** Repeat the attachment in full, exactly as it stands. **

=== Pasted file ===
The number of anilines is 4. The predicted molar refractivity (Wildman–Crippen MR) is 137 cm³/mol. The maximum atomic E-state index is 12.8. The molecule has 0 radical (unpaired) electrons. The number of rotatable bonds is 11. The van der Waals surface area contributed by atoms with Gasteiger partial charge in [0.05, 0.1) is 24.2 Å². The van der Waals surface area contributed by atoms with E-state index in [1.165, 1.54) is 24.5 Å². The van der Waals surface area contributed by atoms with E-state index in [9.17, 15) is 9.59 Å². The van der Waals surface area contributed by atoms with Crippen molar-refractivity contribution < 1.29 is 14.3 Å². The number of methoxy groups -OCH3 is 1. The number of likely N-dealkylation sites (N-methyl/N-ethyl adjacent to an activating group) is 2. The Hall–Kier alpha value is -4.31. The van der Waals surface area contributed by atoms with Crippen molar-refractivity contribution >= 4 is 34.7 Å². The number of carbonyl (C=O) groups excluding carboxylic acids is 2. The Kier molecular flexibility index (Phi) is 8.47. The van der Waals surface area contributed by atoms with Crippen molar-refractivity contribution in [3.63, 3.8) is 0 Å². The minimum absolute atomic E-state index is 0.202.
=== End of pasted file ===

The number of anilines is 4. The predicted molar refractivity (Wildman–Crippen MR) is 137 cm³/mol. The maximum atomic E-state index is 12.8. The molecule has 0 radical (unpaired) electrons. The number of rotatable bonds is 11. The van der Waals surface area contributed by atoms with Gasteiger partial charge in [0.05, 0.1) is 24.2 Å². The van der Waals surface area contributed by atoms with E-state index in [1.165, 1.54) is 24.5 Å². The van der Waals surface area contributed by atoms with E-state index in [9.17, 15) is 9.59 Å². The van der Waals surface area contributed by atoms with Crippen molar-refractivity contribution < 1.29 is 14.3 Å². The number of methoxy groups -OCH3 is 1. The number of likely N-dealkylation sites (N-methyl/N-ethyl adjacent to an activating group) is 2. The Hall–Kier alpha value is -4.31. The van der Waals surface area contributed by atoms with Crippen molar-refractivity contribution >= 4 is 34.7 Å². The number of carbonyl (C=O) groups excluding carboxylic acids is 2. The Kier molecular flexibility index (Phi) is 8.47. The van der Waals surface area contributed by atoms with Crippen molar-refractivity contribution in [3.63, 3.8) is 0 Å². The minimum absolute atomic E-state index is 0.202.